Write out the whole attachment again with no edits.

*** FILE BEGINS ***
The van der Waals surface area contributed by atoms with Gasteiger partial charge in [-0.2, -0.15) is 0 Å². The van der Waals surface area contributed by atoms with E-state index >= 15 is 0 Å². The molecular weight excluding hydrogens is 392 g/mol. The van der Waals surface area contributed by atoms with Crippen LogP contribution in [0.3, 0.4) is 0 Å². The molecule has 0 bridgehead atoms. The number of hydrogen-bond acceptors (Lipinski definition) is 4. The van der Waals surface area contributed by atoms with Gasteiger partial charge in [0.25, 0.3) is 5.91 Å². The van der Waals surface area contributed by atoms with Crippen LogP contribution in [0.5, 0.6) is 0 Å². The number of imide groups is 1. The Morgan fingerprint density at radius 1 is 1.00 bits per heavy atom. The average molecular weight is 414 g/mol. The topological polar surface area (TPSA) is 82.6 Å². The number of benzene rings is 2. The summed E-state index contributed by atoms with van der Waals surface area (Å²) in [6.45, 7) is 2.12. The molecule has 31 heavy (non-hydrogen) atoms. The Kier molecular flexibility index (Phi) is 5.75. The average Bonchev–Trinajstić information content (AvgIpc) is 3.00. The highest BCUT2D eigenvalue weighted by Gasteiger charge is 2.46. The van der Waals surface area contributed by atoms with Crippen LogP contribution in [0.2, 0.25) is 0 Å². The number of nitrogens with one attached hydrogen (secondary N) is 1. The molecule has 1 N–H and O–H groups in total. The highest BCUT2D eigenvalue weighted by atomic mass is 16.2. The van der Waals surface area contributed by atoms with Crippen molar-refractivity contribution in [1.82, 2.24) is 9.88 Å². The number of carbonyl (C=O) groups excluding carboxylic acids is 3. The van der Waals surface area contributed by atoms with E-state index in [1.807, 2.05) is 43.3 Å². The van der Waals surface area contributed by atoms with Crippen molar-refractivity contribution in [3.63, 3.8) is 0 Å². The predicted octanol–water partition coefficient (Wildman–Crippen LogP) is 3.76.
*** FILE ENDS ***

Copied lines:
The van der Waals surface area contributed by atoms with Gasteiger partial charge in [-0.2, -0.15) is 0 Å². The van der Waals surface area contributed by atoms with E-state index >= 15 is 0 Å². The molecular weight excluding hydrogens is 392 g/mol. The van der Waals surface area contributed by atoms with Crippen LogP contribution in [0.3, 0.4) is 0 Å². The molecule has 0 bridgehead atoms. The number of hydrogen-bond acceptors (Lipinski definition) is 4. The van der Waals surface area contributed by atoms with Gasteiger partial charge in [0.25, 0.3) is 5.91 Å². The van der Waals surface area contributed by atoms with Crippen LogP contribution in [0.5, 0.6) is 0 Å². The number of imide groups is 1. The Morgan fingerprint density at radius 1 is 1.00 bits per heavy atom. The average molecular weight is 414 g/mol. The topological polar surface area (TPSA) is 82.6 Å². The number of benzene rings is 2. The summed E-state index contributed by atoms with van der Waals surface area (Å²) in [6.45, 7) is 2.12. The molecule has 31 heavy (non-hydrogen) atoms. The Kier molecular flexibility index (Phi) is 5.75. The average Bonchev–Trinajstić information content (AvgIpc) is 3.00. The highest BCUT2D eigenvalue weighted by Gasteiger charge is 2.46. The van der Waals surface area contributed by atoms with Crippen LogP contribution in [0.2, 0.25) is 0 Å². The number of nitrogens with one attached hydrogen (secondary N) is 1. The molecule has 1 N–H and O–H groups in total. The highest BCUT2D eigenvalue weighted by atomic mass is 16.2. The van der Waals surface area contributed by atoms with Crippen molar-refractivity contribution in [1.82, 2.24) is 9.88 Å². The number of carbonyl (C=O) groups excluding carboxylic acids is 3. The van der Waals surface area contributed by atoms with E-state index in [1.807, 2.05) is 43.3 Å². The van der Waals surface area contributed by atoms with Crippen molar-refractivity contribution in [3.63, 3.8) is 0 Å². The predicted octanol–water partition coefficient (Wildman–Crippen LogP) is 3.76.